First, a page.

Joe Perry Project: Let The Music Do The Talking – Album Of The Week Club review (lansat în 1980)

Articol preluat de pe site-ul Classic Rock / Louder


Joe Perry Project: Let The Music Do The Talking - Album Of The Week Club reviewTaking a break from recording Night In The Ruts to headline a stadium gig in Cleveland on July 28, 1979, Aerosmith came apart. Backstage during a heated argument, guitarist Joe Perry’s then-wife Elyssa threw a glass of milk over bassist Tom Hamilton’s wife, Terry.

Afterwards, singer Steven Tyler confronted Perry about his wife’s behaviour. The upshot was that Perry walked out of the band (his version) or he was sacked (Tyler’s). Either way, and as Tyler later remarked dryly, Aerosmith had actually split over spilt milk.

The years that followed were not kind to anyone involved. Not long after, Tyler crashed his motorcycle and was hospitalised for two months. No sooner had he healed and the band started work on their next record, Rock In A Hard Place, than Brad Whitford followed Perry out of the exit door. That record tanked, and Tyler sank into a black depression, strung out on heroin and to all intents broke.

Perry fared no better. He launched his own band, the Joe Perry Project. Their first album, 1980’s pointedly-titled Let The Music Do The Talking, was a modest hit, and Perry too tumbled deeper into drug addiction. By 1983 he was divorced from Elyssa, their split perhaps hastened by her biting him on the face during an especially tempestuous set-to.

What they said…

„Unlike his former band, which would now take excessive amounts of time to record albums that should have been cranked out quickly, LTMDTT recalled the brash and trashy appeal of early Aerosmith. Maybe because he wanted to show his former bandmates that he could succeed without them, the performances were extremely inspired, while the songwriting was sharp and focused.” (AllMusic)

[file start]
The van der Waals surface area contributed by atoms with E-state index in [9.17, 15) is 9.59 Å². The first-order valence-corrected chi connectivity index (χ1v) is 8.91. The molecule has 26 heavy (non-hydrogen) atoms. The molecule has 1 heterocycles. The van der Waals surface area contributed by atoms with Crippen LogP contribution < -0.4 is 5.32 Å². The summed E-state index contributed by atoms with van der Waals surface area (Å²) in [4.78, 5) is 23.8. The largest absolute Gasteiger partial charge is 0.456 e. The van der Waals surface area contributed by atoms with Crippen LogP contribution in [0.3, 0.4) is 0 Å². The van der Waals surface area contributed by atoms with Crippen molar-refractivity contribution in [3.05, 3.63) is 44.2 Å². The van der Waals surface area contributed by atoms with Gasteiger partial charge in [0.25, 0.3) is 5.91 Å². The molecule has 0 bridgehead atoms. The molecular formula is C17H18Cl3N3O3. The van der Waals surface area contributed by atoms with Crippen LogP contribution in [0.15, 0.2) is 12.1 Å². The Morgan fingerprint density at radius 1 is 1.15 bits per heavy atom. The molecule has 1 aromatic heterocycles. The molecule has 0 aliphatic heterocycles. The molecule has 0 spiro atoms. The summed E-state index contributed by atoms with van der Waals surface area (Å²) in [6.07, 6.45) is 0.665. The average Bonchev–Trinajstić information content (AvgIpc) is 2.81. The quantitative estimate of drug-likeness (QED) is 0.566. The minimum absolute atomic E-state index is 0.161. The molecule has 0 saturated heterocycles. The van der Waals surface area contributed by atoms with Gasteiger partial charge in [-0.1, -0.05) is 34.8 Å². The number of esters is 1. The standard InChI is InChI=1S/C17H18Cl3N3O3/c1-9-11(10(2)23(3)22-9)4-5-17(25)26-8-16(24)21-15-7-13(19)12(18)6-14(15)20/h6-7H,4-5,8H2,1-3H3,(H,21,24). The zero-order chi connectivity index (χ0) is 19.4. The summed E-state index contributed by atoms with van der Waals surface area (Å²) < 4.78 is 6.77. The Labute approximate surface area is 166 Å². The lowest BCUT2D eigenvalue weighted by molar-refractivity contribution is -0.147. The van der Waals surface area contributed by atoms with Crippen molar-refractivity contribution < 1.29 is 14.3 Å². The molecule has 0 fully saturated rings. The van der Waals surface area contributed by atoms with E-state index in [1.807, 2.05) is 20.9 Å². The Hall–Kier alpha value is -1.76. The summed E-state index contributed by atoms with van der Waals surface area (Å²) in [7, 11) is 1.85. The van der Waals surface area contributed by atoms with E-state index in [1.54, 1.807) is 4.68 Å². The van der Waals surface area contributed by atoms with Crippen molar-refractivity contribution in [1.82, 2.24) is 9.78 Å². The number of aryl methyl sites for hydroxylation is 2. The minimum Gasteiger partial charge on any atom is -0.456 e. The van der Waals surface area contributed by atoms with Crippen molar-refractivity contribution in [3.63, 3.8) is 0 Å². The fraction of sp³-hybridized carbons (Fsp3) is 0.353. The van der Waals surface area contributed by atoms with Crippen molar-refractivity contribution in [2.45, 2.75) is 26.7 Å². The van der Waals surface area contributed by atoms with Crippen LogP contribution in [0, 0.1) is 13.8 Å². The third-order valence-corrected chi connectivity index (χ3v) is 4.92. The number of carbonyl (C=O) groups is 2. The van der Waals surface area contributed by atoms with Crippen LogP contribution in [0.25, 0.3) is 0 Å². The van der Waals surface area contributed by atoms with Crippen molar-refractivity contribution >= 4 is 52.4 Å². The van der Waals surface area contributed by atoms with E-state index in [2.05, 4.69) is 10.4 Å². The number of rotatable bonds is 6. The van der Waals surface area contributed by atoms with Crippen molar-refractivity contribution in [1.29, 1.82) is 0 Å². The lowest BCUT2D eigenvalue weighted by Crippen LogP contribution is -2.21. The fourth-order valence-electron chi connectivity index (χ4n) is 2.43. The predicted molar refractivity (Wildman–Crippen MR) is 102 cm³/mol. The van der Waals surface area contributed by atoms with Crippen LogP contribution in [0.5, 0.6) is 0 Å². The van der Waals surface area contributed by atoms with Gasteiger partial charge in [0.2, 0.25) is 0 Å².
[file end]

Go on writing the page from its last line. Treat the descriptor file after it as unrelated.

„It’s not as consistent as their classic records, but it beats the living dead out of anything they’ve done since Permanent Vacation. In my estimation, four of the songs are great instant classic Aero-rockers, and a couple others would be as well if they weren’t so frigfraggin’ long and repetitive (especially The Mist Is Rising, a plodding, queasy death-riff that rules dickweed for about three minutes, then continues for another three and a half minutes for no reason at all).” (Mark Prindle)

Conflict Of Interest could have been a Smith outtake – it’s that close. Discount Dogs has a real funky swagger until the cool time change for the chorus – with some killer Joe guitar. Shooting Star has the real big riff to start and could have been a Smith song. Side closer, Break Song, is an instrumental, and is one of my favourite Aerosmith related tunes – this bad boy is all groove and plenty of Joe.” (The Grooveman’s Collection)


What you said…

Keith Jenkin: Remember this coming out and I viewed it as a pretty good addition to my Aerosmith collection. The music sounded like the day job, Jack Douglas was in the producers hot seat but Ralph Morman’s vocals were more traditional and bluesy. At the time of release I don’t seem to remember anything else than it being viewed as a companion album rather than a album that should be compared to Aerosmith’s best long players. Under that guise at least I think even 40 years on, it still stands as a very good record.

Shane Reho: This is my first time hearing this album, and while it isn’t a bad album, I can’t say I feel like I was missing much. Most of the songs are standard hard rock fare, although I’ll give credit for the guitar work. It might have benefited from Perry taking more of the vocals himself, because Ralph Morman sounds like he’s reaching for some middle ground between Steve Perry (particularly on the title track, which Steven Tyler did better with on Done With Mirrors) and Derek St. Holmes (more so St Holmes, which makes this sound not much different than a Ted Nugent LP). The Mist Is Rising is pretty good. Overall, not a bad album, but not a great one either.

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